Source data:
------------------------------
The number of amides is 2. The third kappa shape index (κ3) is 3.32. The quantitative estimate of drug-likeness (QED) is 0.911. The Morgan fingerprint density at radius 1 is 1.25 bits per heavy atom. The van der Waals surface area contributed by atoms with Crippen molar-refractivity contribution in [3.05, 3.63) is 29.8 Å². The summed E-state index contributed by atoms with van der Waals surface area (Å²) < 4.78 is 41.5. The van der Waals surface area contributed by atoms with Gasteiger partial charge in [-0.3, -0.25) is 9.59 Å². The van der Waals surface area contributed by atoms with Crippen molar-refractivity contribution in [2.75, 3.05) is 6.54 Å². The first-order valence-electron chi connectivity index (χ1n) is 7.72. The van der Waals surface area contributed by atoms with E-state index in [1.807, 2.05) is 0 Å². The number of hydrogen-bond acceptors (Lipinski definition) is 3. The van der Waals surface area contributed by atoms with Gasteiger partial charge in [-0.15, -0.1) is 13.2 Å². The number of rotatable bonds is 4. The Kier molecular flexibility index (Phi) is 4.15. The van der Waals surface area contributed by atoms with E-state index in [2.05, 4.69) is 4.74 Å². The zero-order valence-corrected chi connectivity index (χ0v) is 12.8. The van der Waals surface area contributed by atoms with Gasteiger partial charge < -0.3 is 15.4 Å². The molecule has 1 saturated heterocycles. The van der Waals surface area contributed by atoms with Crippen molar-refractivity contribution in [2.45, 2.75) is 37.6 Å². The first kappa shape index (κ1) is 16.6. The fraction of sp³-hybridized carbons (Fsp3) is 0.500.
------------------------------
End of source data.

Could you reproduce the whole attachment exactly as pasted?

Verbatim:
The number of amides is 2. The third kappa shape index (κ3) is 3.32. The quantitative estimate of drug-likeness (QED) is 0.911. The Morgan fingerprint density at radius 1 is 1.25 bits per heavy atom. The van der Waals surface area contributed by atoms with Crippen molar-refractivity contribution in [3.05, 3.63) is 29.8 Å². The summed E-state index contributed by atoms with van der Waals surface area (Å²) < 4.78 is 41.5. The van der Waals surface area contributed by atoms with Gasteiger partial charge in [-0.3, -0.25) is 9.59 Å². The van der Waals surface area contributed by atoms with Crippen molar-refractivity contribution in [2.75, 3.05) is 6.54 Å². The first-order valence-electron chi connectivity index (χ1n) is 7.72. The van der Waals surface area contributed by atoms with E-state index in [1.807, 2.05) is 0 Å². The number of hydrogen-bond acceptors (Lipinski definition) is 3. The van der Waals surface area contributed by atoms with Gasteiger partial charge in [-0.15, -0.1) is 13.2 Å². The number of rotatable bonds is 4. The Kier molecular flexibility index (Phi) is 4.15. The van der Waals surface area contributed by atoms with E-state index in [2.05, 4.69) is 4.74 Å². The zero-order valence-corrected chi connectivity index (χ0v) is 12.8. The van der Waals surface area contributed by atoms with Gasteiger partial charge < -0.3 is 15.4 Å². The molecule has 1 saturated heterocycles. The van der Waals surface area contributed by atoms with Crippen molar-refractivity contribution in [2.45, 2.75) is 37.6 Å². The first kappa shape index (κ1) is 16.6. The fraction of sp³-hybridized carbons (Fsp3) is 0.500.